SANDERS: Yeah. Next question - this is about Taylor Swift. It's from...

DESMOND-HARRIS: Timely.

SANDERS: Yeah, yeah. It is from anonymous. Oh my God, well, first, before that - have you listened to the ten-minute song that's all about Jake Gyllenhaal?

DESMOND-HARRIS: I haven't. I've read a lot about it and a lot of commentary and a lot of people getting, like, upset about whether it's good or bad. But I haven't listened yet.

SANDERS: I listened. Let me say this. All the songs are catchy. She makes catchy songs. But...

DESMOND-HARRIS: She really does.

SANDERS: ...Ten minutes, 10 years later, about this man you dated for a few months? I'm not going to say get over it, but I'm going to say get over it. She needs some advice.

DESMOND-HARRIS: Wait, but wasn't the song written years ago, and she just redid it?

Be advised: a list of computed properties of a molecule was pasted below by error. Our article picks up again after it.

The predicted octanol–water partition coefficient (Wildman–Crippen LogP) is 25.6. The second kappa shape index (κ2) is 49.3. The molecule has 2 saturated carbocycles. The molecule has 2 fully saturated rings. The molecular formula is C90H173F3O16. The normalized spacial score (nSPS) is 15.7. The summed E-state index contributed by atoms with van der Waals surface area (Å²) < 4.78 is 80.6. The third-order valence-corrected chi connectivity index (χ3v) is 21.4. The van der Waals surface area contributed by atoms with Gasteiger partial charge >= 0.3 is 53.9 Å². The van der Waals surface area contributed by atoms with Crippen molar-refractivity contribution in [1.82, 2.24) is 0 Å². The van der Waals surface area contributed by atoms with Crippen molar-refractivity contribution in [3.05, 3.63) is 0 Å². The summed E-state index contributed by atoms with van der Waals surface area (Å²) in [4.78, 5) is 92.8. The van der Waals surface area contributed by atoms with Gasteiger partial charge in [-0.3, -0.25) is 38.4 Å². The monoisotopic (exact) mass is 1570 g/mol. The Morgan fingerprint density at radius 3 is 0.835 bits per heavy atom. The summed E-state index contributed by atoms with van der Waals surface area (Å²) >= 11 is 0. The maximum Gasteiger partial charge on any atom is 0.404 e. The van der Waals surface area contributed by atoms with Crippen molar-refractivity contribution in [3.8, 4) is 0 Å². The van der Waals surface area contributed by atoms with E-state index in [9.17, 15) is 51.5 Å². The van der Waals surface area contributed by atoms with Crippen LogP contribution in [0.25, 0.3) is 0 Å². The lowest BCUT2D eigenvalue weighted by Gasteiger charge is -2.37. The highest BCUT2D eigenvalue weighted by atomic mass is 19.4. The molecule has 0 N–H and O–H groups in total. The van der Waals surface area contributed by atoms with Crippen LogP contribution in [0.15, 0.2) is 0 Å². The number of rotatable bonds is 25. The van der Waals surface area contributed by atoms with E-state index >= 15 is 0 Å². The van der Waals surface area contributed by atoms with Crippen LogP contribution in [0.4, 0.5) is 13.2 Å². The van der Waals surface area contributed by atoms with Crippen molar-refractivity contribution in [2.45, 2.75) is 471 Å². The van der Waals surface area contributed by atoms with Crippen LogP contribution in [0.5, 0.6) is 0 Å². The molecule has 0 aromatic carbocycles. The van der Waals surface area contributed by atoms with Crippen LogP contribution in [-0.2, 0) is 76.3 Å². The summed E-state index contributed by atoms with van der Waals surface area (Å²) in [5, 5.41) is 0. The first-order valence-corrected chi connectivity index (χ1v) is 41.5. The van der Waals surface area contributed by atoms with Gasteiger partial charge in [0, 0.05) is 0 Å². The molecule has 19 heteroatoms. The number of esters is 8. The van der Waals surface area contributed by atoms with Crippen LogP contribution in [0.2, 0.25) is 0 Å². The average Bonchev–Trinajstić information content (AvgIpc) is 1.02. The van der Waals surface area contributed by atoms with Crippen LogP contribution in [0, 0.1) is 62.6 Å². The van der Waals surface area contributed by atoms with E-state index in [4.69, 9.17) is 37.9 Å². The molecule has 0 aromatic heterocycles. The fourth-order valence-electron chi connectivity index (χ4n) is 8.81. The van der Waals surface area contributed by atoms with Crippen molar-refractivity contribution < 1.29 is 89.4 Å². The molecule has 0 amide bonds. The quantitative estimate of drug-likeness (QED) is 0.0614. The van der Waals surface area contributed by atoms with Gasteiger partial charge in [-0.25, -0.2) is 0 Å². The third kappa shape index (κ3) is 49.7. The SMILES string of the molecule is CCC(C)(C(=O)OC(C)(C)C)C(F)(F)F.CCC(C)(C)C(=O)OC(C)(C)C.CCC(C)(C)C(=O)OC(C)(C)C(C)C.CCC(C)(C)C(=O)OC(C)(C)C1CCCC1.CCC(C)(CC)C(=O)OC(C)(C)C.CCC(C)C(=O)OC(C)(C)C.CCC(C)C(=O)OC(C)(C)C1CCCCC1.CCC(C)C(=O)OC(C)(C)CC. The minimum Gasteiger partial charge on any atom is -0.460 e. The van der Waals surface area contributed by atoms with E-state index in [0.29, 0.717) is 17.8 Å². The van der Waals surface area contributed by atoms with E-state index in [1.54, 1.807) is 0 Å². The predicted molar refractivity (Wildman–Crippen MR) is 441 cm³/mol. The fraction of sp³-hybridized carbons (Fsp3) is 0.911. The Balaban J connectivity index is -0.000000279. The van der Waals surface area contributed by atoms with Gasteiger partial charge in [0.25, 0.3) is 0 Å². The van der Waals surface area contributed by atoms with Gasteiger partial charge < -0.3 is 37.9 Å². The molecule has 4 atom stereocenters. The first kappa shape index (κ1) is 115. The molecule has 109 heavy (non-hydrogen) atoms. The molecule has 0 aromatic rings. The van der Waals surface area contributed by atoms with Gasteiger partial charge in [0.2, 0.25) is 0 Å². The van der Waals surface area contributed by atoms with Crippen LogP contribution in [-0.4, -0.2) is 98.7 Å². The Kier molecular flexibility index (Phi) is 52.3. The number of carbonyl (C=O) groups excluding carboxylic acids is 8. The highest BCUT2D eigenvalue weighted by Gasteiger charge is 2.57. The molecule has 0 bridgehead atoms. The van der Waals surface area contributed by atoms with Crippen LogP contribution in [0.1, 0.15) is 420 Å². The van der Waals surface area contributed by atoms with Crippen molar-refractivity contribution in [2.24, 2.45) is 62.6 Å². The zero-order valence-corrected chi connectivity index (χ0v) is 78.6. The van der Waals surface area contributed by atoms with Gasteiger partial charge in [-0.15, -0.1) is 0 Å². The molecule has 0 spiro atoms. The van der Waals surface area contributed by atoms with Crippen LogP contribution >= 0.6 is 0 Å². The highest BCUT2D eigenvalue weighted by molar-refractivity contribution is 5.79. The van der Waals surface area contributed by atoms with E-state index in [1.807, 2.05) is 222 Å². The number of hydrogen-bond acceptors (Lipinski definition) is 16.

SANDERS: She expanded it to make it ten minutes long, so she added more.

DESMOND-HARRIS: Oh, she expanded it?

SANDERS: She added more to be like, and Jake Gyllenhaal, one more thing.

DESMOND-HARRIS: OK, I...

SANDERS: And I'm like, OK, y'all.

DESMOND-HARRIS: Oh, wow.

SANDERS: Now come on now.

(SOUNDBITE OF SONG, "ALL TOO WELL (10-MINUTE VERSION)(TAYLOR'S VERSION)")

TAYLOR SWIFT: They say all's well that ends well, but I'm in a new hell every time you double-cross my mind.

SANDERS: Well, what advice would you give Taylor Swift?

DESMOND-HARRIS: You know what? I would actually tell her it's good, and the way you can think of it is that you're clearly helping a lot of other people because what you're saying is resonating, and it's letting people know they're not alone.